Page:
We look at the man who has headed the US’s National Institute of Allergy and Infectious Diseases since 1984.
36 years ago, a mild-mannered scientist named Anthony Fauci assumed the directorship of the National Institute of Allergy and Infectious Diseases (NIAID). One wonders if he foresaw that he would, in this capacity, be adviser to presidents Ronald Reagan, both George Bushes, Bill Clinton, Barack Obama, and now – most challengingly – Donald Trump.
Fauci’s global popularity at the age of 79 has two obvious roots. The first is the contrast he makes with the current President: Fauci’s cautious, precise tone could not be more different from Trump’s blame-slinging and bloviation. He rose to particular fame internationally when, on 20 March, he appeared to “facepalm” behind Trump in dismay when the President made a reference to the “deep state” (a conspiracy theory involving an alleged cabal in the administration attempting to overthrow Trump) during a speech. The gesture seemed to encapsulate the feelings of many Americans regarding Trump’s propensity for personal paranoia even at a time of national crisis. Fauci hasn’t been universally popular – his differences with Trump led to death threats and the need for a security detail – but he has always put science and safety first, and has no doubt had a calming effect on those who have seen his addresses.
The second root of Fauci’s popularity now can be found in the difficult days he went through in the late 1980s. As one of the leading researchers and public faces during the AIDS epidemic, Fauci was a lightning rod for criticism: high-profile activist Larry Kramer called him an “incompetent idiot”, compared him to Holocaust organizer Adolf Eichmann, and went on to publish an open letter in 1988 that read, “Anthony Fauci, you are a murderer”. Yet Fauci had no control over the drug-approval process, the tortuous nature of whose testing stages prevented most patients from qualifying for trials. Desperate victims were trying testing-stage experimental drugs, which barred them from access to tests for other experimental drugs. And time was running out: the AIDS virus killed its victims within weeks.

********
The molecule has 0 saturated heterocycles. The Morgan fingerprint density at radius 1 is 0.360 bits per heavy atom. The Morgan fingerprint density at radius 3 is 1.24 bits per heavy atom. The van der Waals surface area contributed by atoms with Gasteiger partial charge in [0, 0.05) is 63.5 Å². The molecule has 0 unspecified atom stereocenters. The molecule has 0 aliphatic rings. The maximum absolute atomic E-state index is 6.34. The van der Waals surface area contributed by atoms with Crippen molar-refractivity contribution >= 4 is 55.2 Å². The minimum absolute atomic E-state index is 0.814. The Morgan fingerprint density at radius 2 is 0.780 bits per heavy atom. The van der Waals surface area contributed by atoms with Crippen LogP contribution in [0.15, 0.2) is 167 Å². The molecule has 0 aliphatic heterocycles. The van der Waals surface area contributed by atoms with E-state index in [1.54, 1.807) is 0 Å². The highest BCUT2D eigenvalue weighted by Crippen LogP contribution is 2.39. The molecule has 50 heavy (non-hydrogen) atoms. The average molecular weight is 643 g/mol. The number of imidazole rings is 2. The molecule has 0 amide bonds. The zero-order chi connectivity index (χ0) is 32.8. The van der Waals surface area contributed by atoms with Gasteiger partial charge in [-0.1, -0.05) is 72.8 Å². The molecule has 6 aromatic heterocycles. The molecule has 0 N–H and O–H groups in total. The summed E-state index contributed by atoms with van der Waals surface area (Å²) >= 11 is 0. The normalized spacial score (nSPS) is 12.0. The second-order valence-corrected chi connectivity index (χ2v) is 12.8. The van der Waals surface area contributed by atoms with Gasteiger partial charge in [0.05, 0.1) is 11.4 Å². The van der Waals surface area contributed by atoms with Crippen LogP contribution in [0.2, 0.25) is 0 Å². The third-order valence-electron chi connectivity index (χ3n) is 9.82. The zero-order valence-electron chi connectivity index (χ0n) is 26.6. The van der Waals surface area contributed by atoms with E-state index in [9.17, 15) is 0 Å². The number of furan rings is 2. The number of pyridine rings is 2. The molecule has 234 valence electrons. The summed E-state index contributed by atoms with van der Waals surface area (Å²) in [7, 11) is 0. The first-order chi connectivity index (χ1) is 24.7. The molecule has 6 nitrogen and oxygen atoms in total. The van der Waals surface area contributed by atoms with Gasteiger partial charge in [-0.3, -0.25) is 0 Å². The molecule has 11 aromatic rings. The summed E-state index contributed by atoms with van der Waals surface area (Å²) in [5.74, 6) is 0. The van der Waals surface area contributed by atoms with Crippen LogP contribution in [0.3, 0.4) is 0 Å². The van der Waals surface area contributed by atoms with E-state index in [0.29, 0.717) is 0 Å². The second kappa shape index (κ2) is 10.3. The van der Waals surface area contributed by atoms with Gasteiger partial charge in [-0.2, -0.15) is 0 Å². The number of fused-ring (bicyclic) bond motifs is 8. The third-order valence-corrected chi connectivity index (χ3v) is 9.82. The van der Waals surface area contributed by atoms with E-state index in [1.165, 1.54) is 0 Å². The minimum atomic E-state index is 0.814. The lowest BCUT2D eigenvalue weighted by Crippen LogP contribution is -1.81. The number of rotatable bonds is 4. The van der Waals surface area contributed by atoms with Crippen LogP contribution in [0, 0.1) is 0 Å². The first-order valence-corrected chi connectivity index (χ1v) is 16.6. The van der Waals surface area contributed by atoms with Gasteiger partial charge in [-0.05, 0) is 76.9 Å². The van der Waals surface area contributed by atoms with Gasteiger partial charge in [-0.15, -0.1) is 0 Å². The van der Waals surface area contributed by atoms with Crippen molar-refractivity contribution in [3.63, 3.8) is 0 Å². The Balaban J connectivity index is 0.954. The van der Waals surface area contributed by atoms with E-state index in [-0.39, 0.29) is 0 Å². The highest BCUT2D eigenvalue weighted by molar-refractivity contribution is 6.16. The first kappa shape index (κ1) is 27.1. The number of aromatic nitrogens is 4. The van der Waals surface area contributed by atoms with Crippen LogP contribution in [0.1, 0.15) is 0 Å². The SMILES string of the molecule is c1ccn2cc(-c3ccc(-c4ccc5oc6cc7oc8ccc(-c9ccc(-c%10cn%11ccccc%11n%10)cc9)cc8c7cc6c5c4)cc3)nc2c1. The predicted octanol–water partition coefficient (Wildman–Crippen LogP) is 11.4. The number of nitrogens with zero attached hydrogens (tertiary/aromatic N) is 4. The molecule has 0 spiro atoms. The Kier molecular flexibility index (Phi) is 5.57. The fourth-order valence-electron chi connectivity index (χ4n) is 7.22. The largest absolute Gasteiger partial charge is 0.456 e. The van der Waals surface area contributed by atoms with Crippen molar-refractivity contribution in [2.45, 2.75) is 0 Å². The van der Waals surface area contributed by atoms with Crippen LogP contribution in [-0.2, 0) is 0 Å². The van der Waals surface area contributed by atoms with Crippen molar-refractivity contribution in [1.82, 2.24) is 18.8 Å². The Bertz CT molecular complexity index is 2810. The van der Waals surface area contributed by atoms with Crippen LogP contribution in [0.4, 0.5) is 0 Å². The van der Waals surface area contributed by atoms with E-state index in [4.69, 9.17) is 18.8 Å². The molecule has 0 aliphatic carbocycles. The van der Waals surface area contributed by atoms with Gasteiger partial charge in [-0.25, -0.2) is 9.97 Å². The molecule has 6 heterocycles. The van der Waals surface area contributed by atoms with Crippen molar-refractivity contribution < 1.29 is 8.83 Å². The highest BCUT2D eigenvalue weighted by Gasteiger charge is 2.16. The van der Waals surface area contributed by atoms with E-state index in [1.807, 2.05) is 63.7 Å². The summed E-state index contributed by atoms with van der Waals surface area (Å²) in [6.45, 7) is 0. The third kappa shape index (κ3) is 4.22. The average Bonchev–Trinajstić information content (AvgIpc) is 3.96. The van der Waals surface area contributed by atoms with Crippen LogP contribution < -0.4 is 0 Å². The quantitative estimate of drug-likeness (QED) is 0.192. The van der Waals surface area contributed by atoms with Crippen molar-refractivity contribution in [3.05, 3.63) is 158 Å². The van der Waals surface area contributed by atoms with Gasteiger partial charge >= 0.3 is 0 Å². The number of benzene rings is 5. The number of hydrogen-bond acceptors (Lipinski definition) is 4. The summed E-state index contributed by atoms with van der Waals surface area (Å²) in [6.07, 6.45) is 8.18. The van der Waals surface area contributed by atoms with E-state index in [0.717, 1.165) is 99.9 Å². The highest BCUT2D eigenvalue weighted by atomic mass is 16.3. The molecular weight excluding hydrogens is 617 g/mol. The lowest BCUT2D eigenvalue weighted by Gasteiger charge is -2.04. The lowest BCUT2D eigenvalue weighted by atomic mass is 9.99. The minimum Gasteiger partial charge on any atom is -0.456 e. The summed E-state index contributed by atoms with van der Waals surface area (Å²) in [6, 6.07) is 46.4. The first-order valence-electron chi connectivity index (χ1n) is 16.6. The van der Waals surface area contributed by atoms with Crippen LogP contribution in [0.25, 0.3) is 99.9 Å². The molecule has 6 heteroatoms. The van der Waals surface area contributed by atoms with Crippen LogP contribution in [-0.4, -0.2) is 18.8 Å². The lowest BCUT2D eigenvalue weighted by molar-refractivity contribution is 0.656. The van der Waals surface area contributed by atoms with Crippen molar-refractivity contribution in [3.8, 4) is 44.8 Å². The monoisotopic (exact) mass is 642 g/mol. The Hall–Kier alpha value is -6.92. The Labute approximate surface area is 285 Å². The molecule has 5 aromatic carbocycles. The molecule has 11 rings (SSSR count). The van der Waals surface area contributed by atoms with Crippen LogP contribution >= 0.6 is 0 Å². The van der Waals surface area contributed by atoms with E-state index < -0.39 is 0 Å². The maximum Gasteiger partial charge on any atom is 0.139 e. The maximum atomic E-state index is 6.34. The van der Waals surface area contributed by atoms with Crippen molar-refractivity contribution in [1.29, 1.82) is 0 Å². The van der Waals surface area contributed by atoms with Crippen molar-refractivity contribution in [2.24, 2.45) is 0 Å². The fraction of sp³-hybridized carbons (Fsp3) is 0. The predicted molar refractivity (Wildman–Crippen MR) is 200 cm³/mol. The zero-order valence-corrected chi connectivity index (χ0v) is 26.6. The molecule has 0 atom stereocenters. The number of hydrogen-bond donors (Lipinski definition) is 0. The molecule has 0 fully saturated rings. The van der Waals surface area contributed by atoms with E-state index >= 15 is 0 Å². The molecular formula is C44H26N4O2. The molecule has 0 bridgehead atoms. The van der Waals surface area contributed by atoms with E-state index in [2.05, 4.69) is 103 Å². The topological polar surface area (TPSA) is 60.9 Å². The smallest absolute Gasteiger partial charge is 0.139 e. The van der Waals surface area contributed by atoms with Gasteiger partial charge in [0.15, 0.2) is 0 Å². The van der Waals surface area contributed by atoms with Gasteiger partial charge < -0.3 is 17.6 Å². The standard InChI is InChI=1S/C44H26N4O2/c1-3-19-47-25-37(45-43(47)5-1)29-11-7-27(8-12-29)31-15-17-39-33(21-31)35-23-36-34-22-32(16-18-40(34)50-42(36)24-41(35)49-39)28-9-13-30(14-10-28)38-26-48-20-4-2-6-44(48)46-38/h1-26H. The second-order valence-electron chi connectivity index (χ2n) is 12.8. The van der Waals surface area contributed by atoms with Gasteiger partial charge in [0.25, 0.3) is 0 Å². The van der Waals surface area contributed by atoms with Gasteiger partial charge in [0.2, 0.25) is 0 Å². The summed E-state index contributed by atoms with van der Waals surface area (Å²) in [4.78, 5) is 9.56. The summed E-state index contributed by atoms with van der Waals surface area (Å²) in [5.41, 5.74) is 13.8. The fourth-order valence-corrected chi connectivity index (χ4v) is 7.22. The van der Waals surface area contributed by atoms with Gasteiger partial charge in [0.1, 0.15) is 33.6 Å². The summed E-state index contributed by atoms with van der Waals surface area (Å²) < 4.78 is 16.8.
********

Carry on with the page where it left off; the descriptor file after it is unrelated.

The severity of the virus changed Fauci’s thinking significantly, transforming him from a typically cautious scientist into a hands-on quasi-activist, inviting AIDS protest leaders into his office and asking the police not to arrest them. “That began a relationship over many years,” Fauci told Holy Cross Magazine. “They let me into their camp. I went to the gay bathhouses and spoke to them. I went to San Francisco, to the Castro District, and I discussed the problems they were having, the degree of suffering that was going on in the community, the need for them to get involved in clinical trials… And I earned their confidence.”
He really did earn their confidence, and, almost by proxy, the confidence of America. The outspoken Kramer went from calling Fauci a murderer to calling him “the only true and great hero” among all government officials. And Fauci, showing a typical lack of ego towards the man who had so publicly berated him, said in 2002: “In American medicine, there are two eras: before Larry and after Larry. There is no question in my mind that Larry helped change medicine in this country. When all the screaming and the histrionics are forgotten, that will remain.”
Fauci’s stance on stamping out viruses and minimizing harm to humans is clear in his response to coronavirus. For one thing, as more of an official government spokesman than he ever was during the AIDS crisis, he has been transparent with scientific and mainstream media, subtly using them as channels to clarify and sometimes counteract the President’s pronouncements. For another thing, the NIAID was responsible, along with biotech firm Moderna, for the first US vaccine to undergo clinical trials, as early as March; in April, Moderna received $500 million in federal funding for the vaccine. Fauci is clearly in favour of putting government money where his mouth is, and it may be paying off: Moderna now has the green light to commence the second stage of testing.
The 79-year-old, who is in charge of a $5.9 billion budget, has also pulled no punches when condemning potential government inactivity. “Shame on us,” he told the National Geographic earlier this month, “if we don't have enough tests by the time this so-called return might occur in the fall and winter.” He has also indicated his expectation that the virus will still be present and deadly as late as autumn, providing a much-needed dose of reality to Trump’s baseless assertions of the virus’s impending extinction.
“I give the appearance of being optimistic,” Fauci has said. “But deep down, I just do everything I possibly can, assuming that the worst will happen, and I’ve got to stop the worst from happening.” Yet some of his more “optimistic” talk is realistic, such as his hope that a vaccine, perhaps Moderna’s, could be ready for public consumption by January 2021, which would be record-breakingly rapid. This balance of positive, determined thinking and well-informed caution is what all populations need; the American people are lucky to get it straight from the horse’s mouth.